Will $30 million pledge cut Portland homelessness by half? – OregonLive.com
The monumental pledge marks the first unified financial commitment toward housing in years, with money to pay for shelter beds, affordable apartments and rental protections to prevent Portlanders from becoming homeless.
But it won’t come close to fully solving the problem, projected to cost $50 million annually for two decades.
Speaking in broad-brush strokes, city and county leaders announced their commitment to a crowd of about 100 inside Portland City Hall, drawing applause with each call to action. The pledge indicates that city officials believe housing has become Portland’s top political priority, surpassing the still-unsolved street-funding dilemma.
But despite the hoopla, key details remain unclear: where the money will come from, how much will be available before July and whether it will come at a cost to other services or programs.
“Getting to this point has been the hard part, getting the political will around the table,” said Deborah Kafoury, chairwoman of the Multnomah County Board of Commissioners. “But you see the commitment today from the people here, because we know that ending homelessness in our community is that important.”
Wednesday’s announcement came one week after Portland Mayor Charlie Hales hastily declared his intention to seek a “housing emergency,” a move he said would more easily allow city officials to site homeless shelters. Viewed skeptically by some observers as political opportunism, Hales didn’t initially seek buyoff from community leaders nor did he pledge money.
But city and county officials worked behind the scenes through the weekend, pinning down financial figures believed to be politically attainable and meaningful toward combatting homelessness.
“This is a good day because we’re going to take good care of the people of our city,” Hales said Wednesday. “If we’re going to make real progress,” he added later, “we’ve got to recognize that this is a true emergency.”
Officials estimate about 1,800 homeless people lack shelter on a given night, nearly one-third of them women. Fallout from the Great Recession and, more recently, soaring rental prices have kept city and county leaders from making a dent.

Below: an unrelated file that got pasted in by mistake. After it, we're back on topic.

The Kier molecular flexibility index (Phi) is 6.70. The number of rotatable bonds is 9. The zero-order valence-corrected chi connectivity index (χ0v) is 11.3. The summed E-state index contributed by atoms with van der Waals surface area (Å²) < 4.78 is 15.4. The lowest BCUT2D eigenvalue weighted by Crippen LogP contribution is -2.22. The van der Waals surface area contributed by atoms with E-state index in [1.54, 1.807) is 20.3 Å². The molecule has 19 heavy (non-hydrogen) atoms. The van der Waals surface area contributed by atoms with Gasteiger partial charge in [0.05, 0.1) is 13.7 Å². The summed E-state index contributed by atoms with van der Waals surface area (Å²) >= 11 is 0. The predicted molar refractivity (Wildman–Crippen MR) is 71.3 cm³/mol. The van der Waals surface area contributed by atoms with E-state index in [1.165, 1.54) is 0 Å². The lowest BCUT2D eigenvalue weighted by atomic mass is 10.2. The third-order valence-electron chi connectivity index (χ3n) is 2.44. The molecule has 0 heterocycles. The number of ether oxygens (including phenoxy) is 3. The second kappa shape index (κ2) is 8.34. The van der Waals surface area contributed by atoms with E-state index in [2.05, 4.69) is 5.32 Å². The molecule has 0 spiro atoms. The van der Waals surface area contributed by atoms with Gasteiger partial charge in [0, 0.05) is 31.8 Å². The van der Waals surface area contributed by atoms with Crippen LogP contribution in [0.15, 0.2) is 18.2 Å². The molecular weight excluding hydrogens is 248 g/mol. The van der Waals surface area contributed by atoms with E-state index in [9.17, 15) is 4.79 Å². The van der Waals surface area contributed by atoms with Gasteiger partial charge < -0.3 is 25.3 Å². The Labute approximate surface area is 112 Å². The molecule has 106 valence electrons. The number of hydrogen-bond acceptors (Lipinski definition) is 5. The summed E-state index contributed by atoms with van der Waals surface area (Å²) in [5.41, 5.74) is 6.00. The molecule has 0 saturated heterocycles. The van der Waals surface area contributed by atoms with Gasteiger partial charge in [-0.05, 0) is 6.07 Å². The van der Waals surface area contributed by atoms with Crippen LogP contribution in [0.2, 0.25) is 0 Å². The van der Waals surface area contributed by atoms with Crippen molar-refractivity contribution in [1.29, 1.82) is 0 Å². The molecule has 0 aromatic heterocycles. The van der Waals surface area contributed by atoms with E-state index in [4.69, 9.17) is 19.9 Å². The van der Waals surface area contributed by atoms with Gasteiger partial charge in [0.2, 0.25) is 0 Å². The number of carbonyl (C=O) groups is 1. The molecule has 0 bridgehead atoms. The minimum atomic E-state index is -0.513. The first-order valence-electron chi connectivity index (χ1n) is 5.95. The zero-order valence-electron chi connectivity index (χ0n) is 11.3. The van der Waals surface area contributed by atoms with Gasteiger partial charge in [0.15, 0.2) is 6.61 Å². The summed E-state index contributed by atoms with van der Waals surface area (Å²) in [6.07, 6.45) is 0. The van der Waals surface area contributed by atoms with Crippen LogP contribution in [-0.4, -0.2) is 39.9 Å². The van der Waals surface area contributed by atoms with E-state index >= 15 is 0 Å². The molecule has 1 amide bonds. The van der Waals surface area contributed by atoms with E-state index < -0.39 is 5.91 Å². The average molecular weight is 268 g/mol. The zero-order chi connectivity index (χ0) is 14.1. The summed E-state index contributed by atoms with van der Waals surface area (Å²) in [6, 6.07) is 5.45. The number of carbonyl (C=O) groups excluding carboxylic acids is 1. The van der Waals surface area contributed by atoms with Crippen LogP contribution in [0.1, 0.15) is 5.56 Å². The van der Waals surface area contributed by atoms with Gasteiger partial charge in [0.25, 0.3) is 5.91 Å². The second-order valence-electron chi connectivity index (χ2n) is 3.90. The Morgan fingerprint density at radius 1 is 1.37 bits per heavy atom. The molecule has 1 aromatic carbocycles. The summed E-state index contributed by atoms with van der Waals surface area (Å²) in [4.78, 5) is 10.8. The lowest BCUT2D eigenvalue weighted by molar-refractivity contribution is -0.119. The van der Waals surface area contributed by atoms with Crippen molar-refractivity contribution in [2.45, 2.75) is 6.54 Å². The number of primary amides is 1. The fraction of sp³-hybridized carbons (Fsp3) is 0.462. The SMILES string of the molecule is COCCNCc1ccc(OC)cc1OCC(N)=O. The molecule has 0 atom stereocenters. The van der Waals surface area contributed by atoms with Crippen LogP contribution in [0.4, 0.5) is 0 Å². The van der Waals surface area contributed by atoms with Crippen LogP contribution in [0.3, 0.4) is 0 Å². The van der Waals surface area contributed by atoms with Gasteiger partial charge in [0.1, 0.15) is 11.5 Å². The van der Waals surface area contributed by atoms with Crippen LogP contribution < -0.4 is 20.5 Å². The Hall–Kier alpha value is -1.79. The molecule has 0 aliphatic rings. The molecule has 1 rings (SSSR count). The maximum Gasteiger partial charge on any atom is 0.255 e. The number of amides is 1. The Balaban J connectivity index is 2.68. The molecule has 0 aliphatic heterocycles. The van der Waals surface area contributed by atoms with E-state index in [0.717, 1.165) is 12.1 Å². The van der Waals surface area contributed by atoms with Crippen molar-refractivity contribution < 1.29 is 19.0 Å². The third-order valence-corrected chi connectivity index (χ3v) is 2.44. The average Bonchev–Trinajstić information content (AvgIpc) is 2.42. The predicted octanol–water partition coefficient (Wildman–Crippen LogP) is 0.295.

Now, Hales and Kafoury have pledged $30 million, $20 million from Portland and $10 million from Multnomah County.
Of that, $10 million will be spent building 250 affordable housing units for people who are homeless or are at risk of becoming homeless, officials say. Temporary shelter for about 650 women, children and people with disabilities will cost an estimated $5 million.
Officials provided fewer details for the remaining money. Some $2.5 million will be spent on “eviction prevention,” while $12.5 million will be earmarked for rent assistance, housing placement and support services.
“If we don’t take dramatic action, we will not be able to reduce the number of people suffering homelessness in our community in a significant way,” said Marc Jolin, who leads the government coalition hoping to end homelessness, called “A Home for Everyone.”
Hales and Kafoury said the $30 million is more than just a one-time bump, with both pledging to match some portion of the sum in the years ahead.
But it’s not yet clear where the initial $30 million will come from.
Kafoury said county money won’t be available until July, when next year’s budget goes into effect. Kafoury declined to provide specifics, other than to say the $10 million commitment can be made without large cuts to programs because she expects more money in the county’s general fund.